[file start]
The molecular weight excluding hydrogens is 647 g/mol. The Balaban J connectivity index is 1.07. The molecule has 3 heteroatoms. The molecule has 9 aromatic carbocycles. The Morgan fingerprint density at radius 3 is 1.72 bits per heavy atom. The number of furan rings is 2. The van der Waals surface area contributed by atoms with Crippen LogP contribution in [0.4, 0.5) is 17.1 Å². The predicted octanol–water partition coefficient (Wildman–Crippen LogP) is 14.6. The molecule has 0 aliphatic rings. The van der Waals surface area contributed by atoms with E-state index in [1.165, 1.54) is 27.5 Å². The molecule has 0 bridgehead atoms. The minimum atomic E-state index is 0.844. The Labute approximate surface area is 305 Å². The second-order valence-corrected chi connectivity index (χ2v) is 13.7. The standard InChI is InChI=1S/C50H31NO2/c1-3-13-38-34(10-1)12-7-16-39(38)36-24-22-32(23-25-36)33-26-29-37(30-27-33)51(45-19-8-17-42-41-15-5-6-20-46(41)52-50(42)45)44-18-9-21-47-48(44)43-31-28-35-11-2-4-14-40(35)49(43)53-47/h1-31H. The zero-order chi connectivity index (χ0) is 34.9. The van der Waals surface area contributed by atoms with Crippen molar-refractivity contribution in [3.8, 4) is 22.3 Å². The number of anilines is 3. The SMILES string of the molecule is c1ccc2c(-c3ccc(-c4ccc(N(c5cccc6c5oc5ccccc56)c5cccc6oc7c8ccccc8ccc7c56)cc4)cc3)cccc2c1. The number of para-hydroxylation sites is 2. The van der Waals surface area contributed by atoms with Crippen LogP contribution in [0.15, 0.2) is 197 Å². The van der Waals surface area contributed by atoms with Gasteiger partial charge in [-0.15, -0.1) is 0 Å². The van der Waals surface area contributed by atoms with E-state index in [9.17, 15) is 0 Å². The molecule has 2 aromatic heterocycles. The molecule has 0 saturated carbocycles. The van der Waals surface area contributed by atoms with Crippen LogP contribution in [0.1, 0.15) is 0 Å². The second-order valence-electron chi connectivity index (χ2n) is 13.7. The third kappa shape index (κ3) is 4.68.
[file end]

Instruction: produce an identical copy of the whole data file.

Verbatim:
The molecular weight excluding hydrogens is 647 g/mol. The Balaban J connectivity index is 1.07. The molecule has 3 heteroatoms. The molecule has 9 aromatic carbocycles. The Morgan fingerprint density at radius 3 is 1.72 bits per heavy atom. The number of furan rings is 2. The van der Waals surface area contributed by atoms with Crippen LogP contribution in [0.4, 0.5) is 17.1 Å². The predicted octanol–water partition coefficient (Wildman–Crippen LogP) is 14.6. The molecule has 0 aliphatic rings. The van der Waals surface area contributed by atoms with E-state index in [1.165, 1.54) is 27.5 Å². The molecule has 0 bridgehead atoms. The minimum atomic E-state index is 0.844. The Labute approximate surface area is 305 Å². The second-order valence-corrected chi connectivity index (χ2v) is 13.7. The standard InChI is InChI=1S/C50H31NO2/c1-3-13-38-34(10-1)12-7-16-39(38)36-24-22-32(23-25-36)33-26-29-37(30-27-33)51(45-19-8-17-42-41-15-5-6-20-46(41)52-50(42)45)44-18-9-21-47-48(44)43-31-28-35-11-2-4-14-40(35)49(43)53-47/h1-31H. The zero-order chi connectivity index (χ0) is 34.9. The van der Waals surface area contributed by atoms with Crippen molar-refractivity contribution in [3.8, 4) is 22.3 Å². The number of anilines is 3. The SMILES string of the molecule is c1ccc2c(-c3ccc(-c4ccc(N(c5cccc6c5oc5ccccc56)c5cccc6oc7c8ccccc8ccc7c56)cc4)cc3)cccc2c1. The number of para-hydroxylation sites is 2. The van der Waals surface area contributed by atoms with Crippen LogP contribution in [0.15, 0.2) is 197 Å². The van der Waals surface area contributed by atoms with Gasteiger partial charge in [-0.15, -0.1) is 0 Å². The van der Waals surface area contributed by atoms with E-state index in [9.17, 15) is 0 Å². The molecule has 2 aromatic heterocycles. The molecule has 0 saturated carbocycles. The van der Waals surface area contributed by atoms with Crippen LogP contribution in [0.1, 0.15) is 0 Å². The second-order valence-electron chi connectivity index (χ2n) is 13.7. The third kappa shape index (κ3) is 4.68.